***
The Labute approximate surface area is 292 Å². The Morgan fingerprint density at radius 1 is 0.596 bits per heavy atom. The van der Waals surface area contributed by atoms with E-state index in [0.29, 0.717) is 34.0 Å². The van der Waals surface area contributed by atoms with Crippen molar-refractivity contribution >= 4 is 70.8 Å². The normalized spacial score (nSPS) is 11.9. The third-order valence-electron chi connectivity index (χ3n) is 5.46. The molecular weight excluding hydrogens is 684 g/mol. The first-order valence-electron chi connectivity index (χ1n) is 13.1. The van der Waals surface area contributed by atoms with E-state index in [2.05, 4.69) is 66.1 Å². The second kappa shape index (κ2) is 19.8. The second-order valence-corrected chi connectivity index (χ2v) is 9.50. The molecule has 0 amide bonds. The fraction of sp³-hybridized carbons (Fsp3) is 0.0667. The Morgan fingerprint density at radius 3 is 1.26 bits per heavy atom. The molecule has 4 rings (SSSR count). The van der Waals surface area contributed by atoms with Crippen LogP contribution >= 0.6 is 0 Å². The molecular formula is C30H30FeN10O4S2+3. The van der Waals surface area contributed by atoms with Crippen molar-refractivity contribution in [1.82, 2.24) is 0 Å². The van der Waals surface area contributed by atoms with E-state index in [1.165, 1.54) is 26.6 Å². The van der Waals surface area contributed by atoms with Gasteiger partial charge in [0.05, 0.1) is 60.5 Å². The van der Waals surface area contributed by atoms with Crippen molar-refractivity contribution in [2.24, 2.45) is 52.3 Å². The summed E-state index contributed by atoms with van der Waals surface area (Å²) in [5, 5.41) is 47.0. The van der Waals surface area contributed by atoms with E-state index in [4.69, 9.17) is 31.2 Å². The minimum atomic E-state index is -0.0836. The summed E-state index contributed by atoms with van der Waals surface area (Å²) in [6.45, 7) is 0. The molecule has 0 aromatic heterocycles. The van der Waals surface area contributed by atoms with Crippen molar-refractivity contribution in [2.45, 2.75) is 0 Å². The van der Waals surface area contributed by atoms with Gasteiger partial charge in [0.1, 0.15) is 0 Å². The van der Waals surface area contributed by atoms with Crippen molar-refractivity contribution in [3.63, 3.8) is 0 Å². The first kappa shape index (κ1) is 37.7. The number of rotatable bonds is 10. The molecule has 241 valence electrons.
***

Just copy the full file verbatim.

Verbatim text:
The Labute approximate surface area is 292 Å². The Morgan fingerprint density at radius 1 is 0.596 bits per heavy atom. The van der Waals surface area contributed by atoms with E-state index in [0.29, 0.717) is 34.0 Å². The van der Waals surface area contributed by atoms with Crippen molar-refractivity contribution >= 4 is 70.8 Å². The normalized spacial score (nSPS) is 11.9. The third-order valence-electron chi connectivity index (χ3n) is 5.46. The molecular weight excluding hydrogens is 684 g/mol. The first-order valence-electron chi connectivity index (χ1n) is 13.1. The van der Waals surface area contributed by atoms with E-state index in [2.05, 4.69) is 66.1 Å². The second kappa shape index (κ2) is 19.8. The second-order valence-corrected chi connectivity index (χ2v) is 9.50. The molecule has 0 amide bonds. The fraction of sp³-hybridized carbons (Fsp3) is 0.0667. The Morgan fingerprint density at radius 3 is 1.26 bits per heavy atom. The molecule has 4 rings (SSSR count). The van der Waals surface area contributed by atoms with Crippen LogP contribution >= 0.6 is 0 Å². The molecular formula is C30H30FeN10O4S2+3. The van der Waals surface area contributed by atoms with Crippen molar-refractivity contribution in [1.82, 2.24) is 0 Å². The van der Waals surface area contributed by atoms with E-state index in [1.165, 1.54) is 26.6 Å². The van der Waals surface area contributed by atoms with Gasteiger partial charge in [0.05, 0.1) is 60.5 Å². The van der Waals surface area contributed by atoms with Crippen molar-refractivity contribution in [2.24, 2.45) is 52.3 Å². The summed E-state index contributed by atoms with van der Waals surface area (Å²) in [5, 5.41) is 47.0. The van der Waals surface area contributed by atoms with E-state index in [4.69, 9.17) is 31.2 Å². The minimum atomic E-state index is -0.0836. The summed E-state index contributed by atoms with van der Waals surface area (Å²) in [6.45, 7) is 0. The molecule has 0 aromatic heterocycles. The van der Waals surface area contributed by atoms with Crippen molar-refractivity contribution in [2.45, 2.75) is 0 Å². The van der Waals surface area contributed by atoms with Gasteiger partial charge in [0.1, 0.15) is 0 Å². The van der Waals surface area contributed by atoms with Crippen molar-refractivity contribution in [3.63, 3.8) is 0 Å². The first kappa shape index (κ1) is 37.7. The number of rotatable bonds is 10. The molecule has 241 valence electrons.